Music: Bernard Herrmann
Cinematography: Robert Burks
Editing: George Tomasini
Oscars: nominated for Best Art Direction/Set Decoration and Best Sound
I saw it: on video a couple times, most recently a few days ago (rented from Netflix)
Synopsis: a retired cop is hired to follow a woman whose husband claims she’s possessed

My reaction
Concept:3/4 (Good)
Story:3/4 (Good)
Characters:3/4 (Good)
Dialog:3/4 (Good)
Pacing:3/4 (Good)
Cinematography:4/4 (Great)
Special effects/design:3/4 (Good) The design is great. The special effects are pretty sad.
Acting:3/4 (Good) I love Jimmy Stewart, but he is horribly cast in this movie. Besides being too old, his persona is at odds with the character’s development.
Music:4/4 (Great)
Subjective Rating: 8/10 (Great, 4/4 (Great)). Suspenseful, fairly unique, and unmistakably 1958. It’s kind of two different movies, one after the other. About two thirds of the way through the film, the first story comes to a climax, things twist around, and a new story starts in a different direction. The first time I saw it, that bothered me a lot, and I wasn’t really able to get into the second story. Watching it a second time, it’s like a completely different movie. The first section now seems like prolonged set-up to the second section – which, now that I’m not distracted by having the rug pulled out or by Stewart’s miscasting, I can appreciate as having some of Hitchcock’s strongest moments.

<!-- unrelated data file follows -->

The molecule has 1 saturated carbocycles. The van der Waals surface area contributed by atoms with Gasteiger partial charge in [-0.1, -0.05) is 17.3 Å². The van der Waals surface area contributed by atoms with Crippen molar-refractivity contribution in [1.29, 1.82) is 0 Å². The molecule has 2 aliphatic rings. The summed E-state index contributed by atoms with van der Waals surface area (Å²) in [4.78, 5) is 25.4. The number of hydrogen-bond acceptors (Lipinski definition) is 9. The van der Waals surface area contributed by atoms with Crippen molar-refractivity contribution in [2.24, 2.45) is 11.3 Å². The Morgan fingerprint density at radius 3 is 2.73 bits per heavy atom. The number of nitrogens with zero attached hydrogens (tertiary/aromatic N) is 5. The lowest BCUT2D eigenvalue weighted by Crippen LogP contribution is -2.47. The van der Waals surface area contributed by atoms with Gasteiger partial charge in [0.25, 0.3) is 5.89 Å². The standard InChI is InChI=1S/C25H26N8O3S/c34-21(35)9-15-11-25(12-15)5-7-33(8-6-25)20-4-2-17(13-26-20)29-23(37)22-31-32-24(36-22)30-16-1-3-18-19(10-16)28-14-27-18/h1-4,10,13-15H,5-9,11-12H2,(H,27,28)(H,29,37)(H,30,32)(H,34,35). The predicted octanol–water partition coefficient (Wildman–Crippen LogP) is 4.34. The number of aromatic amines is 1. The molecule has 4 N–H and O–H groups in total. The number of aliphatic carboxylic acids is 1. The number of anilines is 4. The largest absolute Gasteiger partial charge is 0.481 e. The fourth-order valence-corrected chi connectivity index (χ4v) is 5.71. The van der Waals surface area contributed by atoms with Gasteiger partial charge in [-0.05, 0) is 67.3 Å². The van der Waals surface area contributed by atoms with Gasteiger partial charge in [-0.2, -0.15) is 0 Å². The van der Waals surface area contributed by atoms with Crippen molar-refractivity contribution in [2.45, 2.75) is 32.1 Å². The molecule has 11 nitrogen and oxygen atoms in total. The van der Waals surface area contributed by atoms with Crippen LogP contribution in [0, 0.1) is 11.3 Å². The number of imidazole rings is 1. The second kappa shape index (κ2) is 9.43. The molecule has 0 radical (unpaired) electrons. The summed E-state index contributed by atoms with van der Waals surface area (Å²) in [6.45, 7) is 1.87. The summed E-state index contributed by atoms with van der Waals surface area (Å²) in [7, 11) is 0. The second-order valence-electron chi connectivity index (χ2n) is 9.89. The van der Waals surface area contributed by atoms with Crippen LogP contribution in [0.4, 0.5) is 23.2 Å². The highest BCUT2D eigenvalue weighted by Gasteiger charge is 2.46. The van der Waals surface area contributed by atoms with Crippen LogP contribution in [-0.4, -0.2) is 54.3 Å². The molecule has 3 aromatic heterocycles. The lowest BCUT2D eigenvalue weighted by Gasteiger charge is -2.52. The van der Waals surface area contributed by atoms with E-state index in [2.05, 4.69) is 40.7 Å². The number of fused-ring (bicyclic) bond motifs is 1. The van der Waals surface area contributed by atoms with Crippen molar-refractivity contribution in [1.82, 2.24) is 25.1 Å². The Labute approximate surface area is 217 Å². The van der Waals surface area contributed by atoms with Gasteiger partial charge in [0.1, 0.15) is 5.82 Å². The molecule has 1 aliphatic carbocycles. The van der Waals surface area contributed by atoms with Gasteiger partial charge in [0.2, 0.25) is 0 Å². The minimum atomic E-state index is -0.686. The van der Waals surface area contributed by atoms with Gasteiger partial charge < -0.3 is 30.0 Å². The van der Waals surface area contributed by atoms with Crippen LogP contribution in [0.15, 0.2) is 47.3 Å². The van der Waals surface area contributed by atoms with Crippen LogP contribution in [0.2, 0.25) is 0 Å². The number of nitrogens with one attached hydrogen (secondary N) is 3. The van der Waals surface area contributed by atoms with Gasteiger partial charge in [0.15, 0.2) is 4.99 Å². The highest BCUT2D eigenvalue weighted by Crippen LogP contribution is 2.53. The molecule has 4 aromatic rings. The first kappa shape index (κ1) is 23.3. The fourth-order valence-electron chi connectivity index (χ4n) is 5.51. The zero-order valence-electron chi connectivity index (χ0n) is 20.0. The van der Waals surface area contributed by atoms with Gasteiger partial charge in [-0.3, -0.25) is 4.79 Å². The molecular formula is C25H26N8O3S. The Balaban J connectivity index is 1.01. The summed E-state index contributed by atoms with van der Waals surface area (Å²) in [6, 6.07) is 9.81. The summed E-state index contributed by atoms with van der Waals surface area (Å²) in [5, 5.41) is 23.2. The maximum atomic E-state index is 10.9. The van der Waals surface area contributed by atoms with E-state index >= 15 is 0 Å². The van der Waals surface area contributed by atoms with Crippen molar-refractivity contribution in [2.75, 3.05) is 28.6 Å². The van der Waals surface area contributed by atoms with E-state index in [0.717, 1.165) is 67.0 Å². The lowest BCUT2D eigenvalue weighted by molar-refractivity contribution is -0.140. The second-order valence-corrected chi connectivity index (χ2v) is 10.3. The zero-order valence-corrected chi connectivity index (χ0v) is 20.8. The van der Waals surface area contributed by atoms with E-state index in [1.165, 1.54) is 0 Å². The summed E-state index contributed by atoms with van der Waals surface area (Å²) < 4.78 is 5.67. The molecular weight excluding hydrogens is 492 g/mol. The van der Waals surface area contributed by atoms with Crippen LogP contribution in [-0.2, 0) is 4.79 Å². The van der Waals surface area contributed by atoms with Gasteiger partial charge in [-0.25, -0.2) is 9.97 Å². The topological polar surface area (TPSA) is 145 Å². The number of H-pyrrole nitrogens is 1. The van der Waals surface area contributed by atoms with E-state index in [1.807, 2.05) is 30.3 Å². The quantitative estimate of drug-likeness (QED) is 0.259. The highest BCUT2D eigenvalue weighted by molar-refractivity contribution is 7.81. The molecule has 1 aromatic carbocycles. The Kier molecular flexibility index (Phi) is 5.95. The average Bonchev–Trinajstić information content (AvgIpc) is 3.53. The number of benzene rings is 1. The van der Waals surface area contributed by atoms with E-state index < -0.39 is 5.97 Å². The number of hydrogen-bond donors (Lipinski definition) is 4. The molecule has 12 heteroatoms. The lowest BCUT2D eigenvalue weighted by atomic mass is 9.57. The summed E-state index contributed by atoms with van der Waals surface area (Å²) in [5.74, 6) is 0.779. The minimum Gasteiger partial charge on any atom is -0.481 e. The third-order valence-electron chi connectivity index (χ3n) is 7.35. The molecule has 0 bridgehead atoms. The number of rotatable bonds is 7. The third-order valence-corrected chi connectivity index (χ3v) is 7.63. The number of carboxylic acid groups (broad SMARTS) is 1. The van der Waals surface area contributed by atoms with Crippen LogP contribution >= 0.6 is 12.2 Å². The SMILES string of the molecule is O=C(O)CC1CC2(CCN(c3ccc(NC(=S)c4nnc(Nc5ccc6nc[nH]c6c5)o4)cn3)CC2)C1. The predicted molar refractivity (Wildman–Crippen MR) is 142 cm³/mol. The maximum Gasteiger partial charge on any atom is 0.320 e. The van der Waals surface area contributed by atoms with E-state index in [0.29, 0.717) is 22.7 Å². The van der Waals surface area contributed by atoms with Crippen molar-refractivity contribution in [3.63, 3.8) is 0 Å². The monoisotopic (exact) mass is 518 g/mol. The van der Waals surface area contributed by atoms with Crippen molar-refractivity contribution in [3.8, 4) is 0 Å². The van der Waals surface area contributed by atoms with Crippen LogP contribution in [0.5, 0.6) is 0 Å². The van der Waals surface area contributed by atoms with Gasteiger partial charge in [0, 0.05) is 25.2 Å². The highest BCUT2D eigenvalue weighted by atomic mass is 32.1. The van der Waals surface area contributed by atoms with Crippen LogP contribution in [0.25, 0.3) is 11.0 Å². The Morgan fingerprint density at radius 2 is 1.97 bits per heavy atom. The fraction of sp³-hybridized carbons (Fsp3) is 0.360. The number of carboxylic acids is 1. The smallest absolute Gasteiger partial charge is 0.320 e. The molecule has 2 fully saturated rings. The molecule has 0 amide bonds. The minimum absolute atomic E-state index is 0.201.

Objective Rating:3.3/4 (Very good)

[update of a previous post – original is here]


Drive

October 3, 2011

Data
Title: Drive
Year: 2011
Length: 100 minutes
Director: Nicolas Winding Refn
Writer: Hossein Amini, based on the book by James Sallis
Starring: Ryan Gosling
With: Carey Mulligan, Bryan Cranston, Albert Brooks, Oscar Isaac, Christina Hendricks, Ron Perlman, Kaden Leos, James Biberi
Music: Cliff Martinez (and non-original music)
Cinematography: Newton Thomas Sigel
Editing: Matthew Newman
I saw it: in the theater, a couple days ago
Synopsis: a driver gets involved in a mob set-up

My reaction
Concept:4/4 (Great) Basically a Western – at least, in characters and story.
Story:3/4 (Good)
Characters:4/4 (Great)
Dialog:4/4 (Great) Much of the movie involves people standing around not saying anything, which would have been a disaster if the cast and score wasn’t so damn great. There’s an enormous amount of communication that goes on without, or sometimes in spite of the dialog. (Judging from the reactions of the middle-aged people sitting behind us in the theater, it might benefit from subtitles for the subtlety impaired.)
Pacing:3/4 (Good)
Cinematography:3/4 (Good)
Special effects/design:3/4 (Good)
Acting:4/4 (Great)
Music:4/4 (Great)
Subjective Rating: 8/10 (Great, 4/4 (Great)). I wasn’t as blown away as I expected to be based on the internet’s reaction/obsession with it, but it’s a great movie. It oozes hipness. I predict there will be a number of movies in the next few years that emulate its style. Also: What is this cast? How is this a thing?
Objective Rating (Average):3.6/4 (Great)